Kherson (Ukraine), 16/11/2022.- The destroyed Antonivsky bridge, Kherson, Ukraine, 16 November 2022. The Russian army, after its retreat from Kherson, destroyed critical infrastructure in the city, including electricity and water supplies. Ukrainian troops entered Kherson on 11 November after Russian troops had withdrawn from the city. Kherson was captured in the early stage of the conflict, shortly after Russian troops had entered Ukraine in February 2022. (Rusia, Ucrania) EFE/EPA/OLEG PETRASYUK

Dam explosion deluges Russian-occupied Ukraine, millions at risk of flooding

Moscow/Kyiv, June 6 (EFE).- A dam on the Dnieper River in southern Ukraine was damaged on Tuesday, releasing floodwaters into the Russian-occupied part of the region.

Kiev (Ukraine), 16/02/2021.- A general view of a frozen Dnieper river in Kiev, Ukraine, 16 February 2021. The strong frost up to -22 degrees comes in Ukraine for the next days after heavy snowfalls as forecasted by weather officials. (Ucrania) EFE/EPA/SERGEY DOLZHENKO

The explosion has raised fears of widespread flooding in the region, home to millions of people on either side of the river.

The Ukrainian military said the Soviet-era Kakhovka dam, 30 km east of Kherson city, was blown up by Russian forces.

The Russian-backed administration in the region said Ukrainian forces attacked it.

The southern command of Ukraine’s Armed Forces alleged that the Russians blasted the dam, which forms part of the Kakhovka hydroelectric power plant (HPP).

“The Kakhovka HPP was blown up by the Russian occupying forces. The scale of the destruction, the speed and volume of water, the probable areas of flooding are currently being established,” the military said.

Andriy Yermak, the Ukrainian presidential chief of staff, said the Russians had committed “ecocide” by destroying the dam.

“The destruction of the (dam) is the biggest man-made disaster in the world in recent decades, which negatively affect the lives of hundreds of thousands of people in the years to come,” Yermak said.

He said the “insane goal of stopping” the Ukrainian forces and “avoiding defeat and disgrace” was driving the “Kremlin criminals.” “They are willing to do anything to raise the stakes in this war. Today’s Russia is a global threat.”

Ukrainian regional military head Oleksandr Prokudin said the evacuation of residents at risk of flooding had begun.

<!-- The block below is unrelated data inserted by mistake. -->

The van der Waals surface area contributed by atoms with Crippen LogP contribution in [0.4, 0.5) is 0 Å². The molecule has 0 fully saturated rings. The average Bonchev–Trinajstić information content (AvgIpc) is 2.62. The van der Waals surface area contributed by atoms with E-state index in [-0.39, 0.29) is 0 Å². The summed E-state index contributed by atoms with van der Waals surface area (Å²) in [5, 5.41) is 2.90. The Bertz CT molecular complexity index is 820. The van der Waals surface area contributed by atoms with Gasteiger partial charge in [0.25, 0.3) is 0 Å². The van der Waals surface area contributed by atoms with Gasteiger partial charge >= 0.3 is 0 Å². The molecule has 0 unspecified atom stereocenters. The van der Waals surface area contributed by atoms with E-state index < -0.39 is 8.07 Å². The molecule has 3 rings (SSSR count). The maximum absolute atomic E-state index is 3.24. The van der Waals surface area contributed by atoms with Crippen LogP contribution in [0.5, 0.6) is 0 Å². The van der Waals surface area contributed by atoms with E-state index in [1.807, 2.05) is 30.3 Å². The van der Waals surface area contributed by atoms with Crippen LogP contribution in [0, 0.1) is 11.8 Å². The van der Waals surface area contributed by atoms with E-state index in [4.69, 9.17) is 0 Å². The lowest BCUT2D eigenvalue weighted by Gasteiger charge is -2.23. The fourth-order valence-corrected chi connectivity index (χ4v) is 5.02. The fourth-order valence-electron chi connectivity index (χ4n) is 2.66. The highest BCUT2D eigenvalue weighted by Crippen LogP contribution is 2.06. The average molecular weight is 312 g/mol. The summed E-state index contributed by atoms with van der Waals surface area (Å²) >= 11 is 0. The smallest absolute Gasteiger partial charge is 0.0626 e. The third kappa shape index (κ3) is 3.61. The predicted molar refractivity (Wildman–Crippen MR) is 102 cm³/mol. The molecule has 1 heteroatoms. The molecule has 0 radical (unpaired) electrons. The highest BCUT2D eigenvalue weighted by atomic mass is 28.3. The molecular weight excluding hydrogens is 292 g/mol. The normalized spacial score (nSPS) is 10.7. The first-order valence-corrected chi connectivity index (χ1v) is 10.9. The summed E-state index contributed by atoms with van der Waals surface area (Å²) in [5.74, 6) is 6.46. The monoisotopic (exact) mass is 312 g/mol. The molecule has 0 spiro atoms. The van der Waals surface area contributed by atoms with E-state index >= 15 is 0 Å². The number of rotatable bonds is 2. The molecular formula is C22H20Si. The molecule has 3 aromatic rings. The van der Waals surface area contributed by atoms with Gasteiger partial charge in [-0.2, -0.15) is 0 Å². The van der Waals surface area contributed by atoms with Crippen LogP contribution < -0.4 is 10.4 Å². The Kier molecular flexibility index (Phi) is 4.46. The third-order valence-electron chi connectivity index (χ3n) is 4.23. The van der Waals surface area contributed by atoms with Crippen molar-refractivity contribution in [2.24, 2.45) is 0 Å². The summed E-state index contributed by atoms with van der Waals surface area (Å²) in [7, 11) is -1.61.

Prokudin warned that the floodwaters would reach a critical level before the evening on Tuesday.

He addressed the residents of the occupied left bank of the river, urging them to make every effort to save their lives.

Ukrainian President Volodymyr Zelenskyy has called an urgent security meeting over the emerging dangerous situation.

Vladimir Leontyev, the administrative head of the Russia-controlled region, said the extent of the destruction at the power plant was “very serious and restoring it will be comparable to building it from scratch.”

Leontiev said the attacks on the power plant were a “serious act of terrorism.”

“There were several hits at two o’clock in the morning in the upper part of the hydroelectric power plant, where the flashboards are located, where the valves are, and it was destroyed,” Leontyev said.

“Right now one cannot tell that it will be very easy to restore it. Apparently, it will require the same construction of the Kakhovka HPP as in 1950-1956,” Leontyev a local TV channel.

He told Sputnik news that the water level had risen 2.5 meters downstream, adding that emergency services were at the scene.

Leontyev said there was no need yet to evacuate the population, but the local authorities had prepared in case they need to rescue people.

According to the mayor, at least 300 homes could be affected by the partial destruction of the power plant.

The Sputnik news said Ukrainian forces had been targeting the dam over the past year, as a part of strikes against Russian civilian infrastructure.

The power plant damage may cause problems in water supplies for the Russian-occupied Crimea.

“The only threat is that for the moment we will have problems with the water supply to Crimea,” Leontyev said.

But Ukraine said the floodwater would affect the irrigation systems in the area and affect food production.

Yermak said it was “a blow to global food security.” EFE